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The ABCs of OCD

The ABCs of OCD

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For most people, checking the stove before leaving the house involves nothing more than looking at the knobs and heading out the door. But for some the ritual can stretch on almost endlessly, as one worry leads to another. "What if the red indicator bulb is burned out?" they may wonder, or "What if the 'Off' position isn't really off?" When anxiety of this type begins to feel like an insurmountable obstacle, or makes it difficult for a person to leave the house at all, there's something else at work beyond ordinary caution. It's distressing and debilitating, and a common symptom of Obsessive-Compulsive Disorder, or OCD.

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Ken DuBois is a marketing guru by day and a freelance writer by night. He has written film reviews for, and worked for a time as a theater critic. He is passionate about working out: When he's not in the pool, he's hiking, biking, walking and, weather permitting, working on his backhand.

"People with OCD tend to do a lot of 'What if?' thinking," says Dr. James Hancey, an Assistant Professor of Psychiatry at Oregon Health Sciences University who has run OCD support groups for the past 15 years. "They are looking for all the possible bad outcomes and trying to safeguard against them." And checking, he says, is the most common compulsive behavior. Beyond the rituals with stoves and door locks, some OCD sufferers have to check that they haven't harmed another person with something they've said--or hurt them physically, despite a complete lack of evidence. "They think 'Maybe I hit somebody [with my car]. I'd better go back and look and make sure there's not an injured pedestrian lying by the side of the road,' " Dr. Hancey says. "It's fairly common."

Obsessive-compulsive disorder is often regarded as a single behavioral problem, but it's actually defined by two distinct sets of symptoms. The "obsessive" parts of OCD are the types of recurrent thoughts, ideas, images, or impulses that keep coming back to a person's mind. The compulsions, on the other hand, are the behaviors that people engage in excessively or in a ritualized fashion. Recurrent worries about germs and contamination, for example, would be considered obsessive, while repeated hand washing--to the point of causing skin rashes or sores--is the compulsive half of the disorder.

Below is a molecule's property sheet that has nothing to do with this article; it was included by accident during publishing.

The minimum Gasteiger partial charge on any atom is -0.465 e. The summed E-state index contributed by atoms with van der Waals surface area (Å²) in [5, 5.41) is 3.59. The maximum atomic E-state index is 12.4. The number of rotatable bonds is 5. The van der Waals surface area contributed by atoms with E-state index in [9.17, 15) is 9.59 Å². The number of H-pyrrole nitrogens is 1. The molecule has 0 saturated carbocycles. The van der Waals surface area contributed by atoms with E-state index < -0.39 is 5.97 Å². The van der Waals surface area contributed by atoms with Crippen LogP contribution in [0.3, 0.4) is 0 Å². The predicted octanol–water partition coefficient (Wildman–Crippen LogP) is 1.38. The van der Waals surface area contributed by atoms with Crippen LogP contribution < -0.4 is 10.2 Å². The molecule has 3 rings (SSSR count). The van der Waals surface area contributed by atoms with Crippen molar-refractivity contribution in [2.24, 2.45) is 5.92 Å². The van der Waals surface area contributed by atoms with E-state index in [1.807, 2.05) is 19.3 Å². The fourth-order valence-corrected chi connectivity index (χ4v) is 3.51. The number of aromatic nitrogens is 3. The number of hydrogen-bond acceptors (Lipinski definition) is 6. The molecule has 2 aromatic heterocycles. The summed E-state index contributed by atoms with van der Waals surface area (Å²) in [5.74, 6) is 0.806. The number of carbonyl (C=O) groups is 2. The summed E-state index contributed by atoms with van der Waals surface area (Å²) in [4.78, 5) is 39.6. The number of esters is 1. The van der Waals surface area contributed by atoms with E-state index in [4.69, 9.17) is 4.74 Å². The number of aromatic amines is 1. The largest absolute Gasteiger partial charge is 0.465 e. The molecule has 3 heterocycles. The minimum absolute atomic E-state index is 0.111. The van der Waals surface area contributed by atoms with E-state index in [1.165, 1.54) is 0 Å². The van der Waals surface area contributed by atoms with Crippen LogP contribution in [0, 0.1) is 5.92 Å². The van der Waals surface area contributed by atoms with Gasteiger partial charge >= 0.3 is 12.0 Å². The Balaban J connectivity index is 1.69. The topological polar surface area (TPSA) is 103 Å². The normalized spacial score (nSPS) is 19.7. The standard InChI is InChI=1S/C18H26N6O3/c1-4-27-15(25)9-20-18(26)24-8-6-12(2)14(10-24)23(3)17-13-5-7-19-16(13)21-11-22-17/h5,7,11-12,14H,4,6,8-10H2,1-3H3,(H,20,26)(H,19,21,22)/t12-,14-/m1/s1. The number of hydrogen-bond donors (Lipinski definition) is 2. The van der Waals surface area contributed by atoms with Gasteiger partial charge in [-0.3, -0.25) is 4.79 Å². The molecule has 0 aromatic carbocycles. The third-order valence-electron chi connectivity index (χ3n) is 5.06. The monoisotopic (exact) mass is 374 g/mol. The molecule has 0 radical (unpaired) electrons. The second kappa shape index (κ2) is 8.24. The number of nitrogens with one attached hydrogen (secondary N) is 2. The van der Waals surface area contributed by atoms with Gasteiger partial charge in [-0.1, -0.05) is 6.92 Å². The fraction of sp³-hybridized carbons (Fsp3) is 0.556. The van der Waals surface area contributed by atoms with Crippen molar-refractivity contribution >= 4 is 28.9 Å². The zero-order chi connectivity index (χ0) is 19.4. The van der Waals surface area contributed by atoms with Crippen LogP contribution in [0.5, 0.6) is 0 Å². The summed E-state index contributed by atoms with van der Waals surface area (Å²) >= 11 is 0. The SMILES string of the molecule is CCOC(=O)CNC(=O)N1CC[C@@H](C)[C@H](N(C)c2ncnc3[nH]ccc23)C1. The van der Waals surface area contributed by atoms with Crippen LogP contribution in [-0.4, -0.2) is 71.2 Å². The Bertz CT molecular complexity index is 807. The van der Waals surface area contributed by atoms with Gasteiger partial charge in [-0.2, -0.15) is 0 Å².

In many cases, however, the symptoms of OCD are not associated with an obsessive fear, and are difficult to diagnose, especially when exhibited by children as young as two years old. Repetitive counting, tapping, rubbing and touching are symptoms of the disorder in some cases, though in children repetition and a sense of order, such as lining up toy cars, is usually normal behavior.

A traumatic event, such as a death in the family, wartime experience, or marital discord is the root cause of OCD in many cases, says Dr. Hancey, but neurological damage caused by an infection is also believed to be a common cause. A genetic inclination toward anxiety disorders may also be a factor. But whatever the cause, inclination or age, Dr. Hancey treats all of his patients with a combination of cognitive therapy, behavioral therapy, and medication, and he sees life-changing results. The disorder may wax and wane throughout a person's life, sometimes exacerbated by stress, but the worst symptoms often disappear, never to return. In some cases, Dr. Hancey says, a person may even manage the problem on their own with great success.

"It's very common," Dr. Hancey says. "It's very treatable. And I like to characterize it as a disorder of the highly successful. Because a lot of those traits serve people very well up to a point. Eighty to 90 percent of individuals have isolated obsessions or compulsions at one time or another in their lives." In most of those cases--especially if the symptoms don't interfere with work or relationships, or cause distress--he believes professional mental health care may not be necessary at all. "If it's not causing a problem," Dr. Hancey says simply, "we don't treat it."

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